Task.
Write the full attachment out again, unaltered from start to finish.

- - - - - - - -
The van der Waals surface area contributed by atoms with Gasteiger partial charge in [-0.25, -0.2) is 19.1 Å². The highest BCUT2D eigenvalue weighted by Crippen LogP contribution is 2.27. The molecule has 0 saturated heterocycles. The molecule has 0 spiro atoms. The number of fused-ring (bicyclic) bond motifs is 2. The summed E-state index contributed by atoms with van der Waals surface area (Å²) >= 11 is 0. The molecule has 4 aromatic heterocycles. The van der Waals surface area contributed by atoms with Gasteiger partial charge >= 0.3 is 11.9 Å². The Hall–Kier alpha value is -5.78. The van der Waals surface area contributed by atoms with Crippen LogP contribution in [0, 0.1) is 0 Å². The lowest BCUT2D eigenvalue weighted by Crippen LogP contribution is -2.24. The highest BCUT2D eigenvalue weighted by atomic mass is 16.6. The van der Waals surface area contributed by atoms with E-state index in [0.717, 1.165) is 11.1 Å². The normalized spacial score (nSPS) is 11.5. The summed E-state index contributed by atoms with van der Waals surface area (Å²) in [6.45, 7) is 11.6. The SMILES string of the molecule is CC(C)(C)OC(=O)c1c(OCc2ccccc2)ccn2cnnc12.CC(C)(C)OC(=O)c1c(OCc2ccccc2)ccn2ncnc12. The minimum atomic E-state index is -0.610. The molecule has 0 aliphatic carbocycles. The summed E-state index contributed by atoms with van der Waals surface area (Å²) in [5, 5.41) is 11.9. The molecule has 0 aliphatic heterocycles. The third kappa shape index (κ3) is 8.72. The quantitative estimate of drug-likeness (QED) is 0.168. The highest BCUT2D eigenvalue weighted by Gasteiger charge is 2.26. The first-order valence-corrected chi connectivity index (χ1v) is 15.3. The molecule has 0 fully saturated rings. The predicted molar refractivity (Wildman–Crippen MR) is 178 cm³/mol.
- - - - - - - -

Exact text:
The van der Waals surface area contributed by atoms with Gasteiger partial charge in [-0.25, -0.2) is 19.1 Å². The highest BCUT2D eigenvalue weighted by Crippen LogP contribution is 2.27. The molecule has 0 saturated heterocycles. The molecule has 0 spiro atoms. The number of fused-ring (bicyclic) bond motifs is 2. The summed E-state index contributed by atoms with van der Waals surface area (Å²) >= 11 is 0. The molecule has 4 aromatic heterocycles. The van der Waals surface area contributed by atoms with Gasteiger partial charge >= 0.3 is 11.9 Å². The Hall–Kier alpha value is -5.78. The van der Waals surface area contributed by atoms with Crippen LogP contribution in [0, 0.1) is 0 Å². The lowest BCUT2D eigenvalue weighted by Crippen LogP contribution is -2.24. The highest BCUT2D eigenvalue weighted by atomic mass is 16.6. The van der Waals surface area contributed by atoms with E-state index in [0.717, 1.165) is 11.1 Å². The normalized spacial score (nSPS) is 11.5. The summed E-state index contributed by atoms with van der Waals surface area (Å²) in [6.45, 7) is 11.6. The SMILES string of the molecule is CC(C)(C)OC(=O)c1c(OCc2ccccc2)ccn2cnnc12.CC(C)(C)OC(=O)c1c(OCc2ccccc2)ccn2ncnc12. The minimum atomic E-state index is -0.610. The molecule has 0 aliphatic carbocycles. The summed E-state index contributed by atoms with van der Waals surface area (Å²) in [5, 5.41) is 11.9. The molecule has 0 aliphatic heterocycles. The third kappa shape index (κ3) is 8.72. The quantitative estimate of drug-likeness (QED) is 0.168. The highest BCUT2D eigenvalue weighted by Gasteiger charge is 2.26. The first-order valence-corrected chi connectivity index (χ1v) is 15.3. The molecule has 0 fully saturated rings. The predicted molar refractivity (Wildman–Crippen MR) is 178 cm³/mol.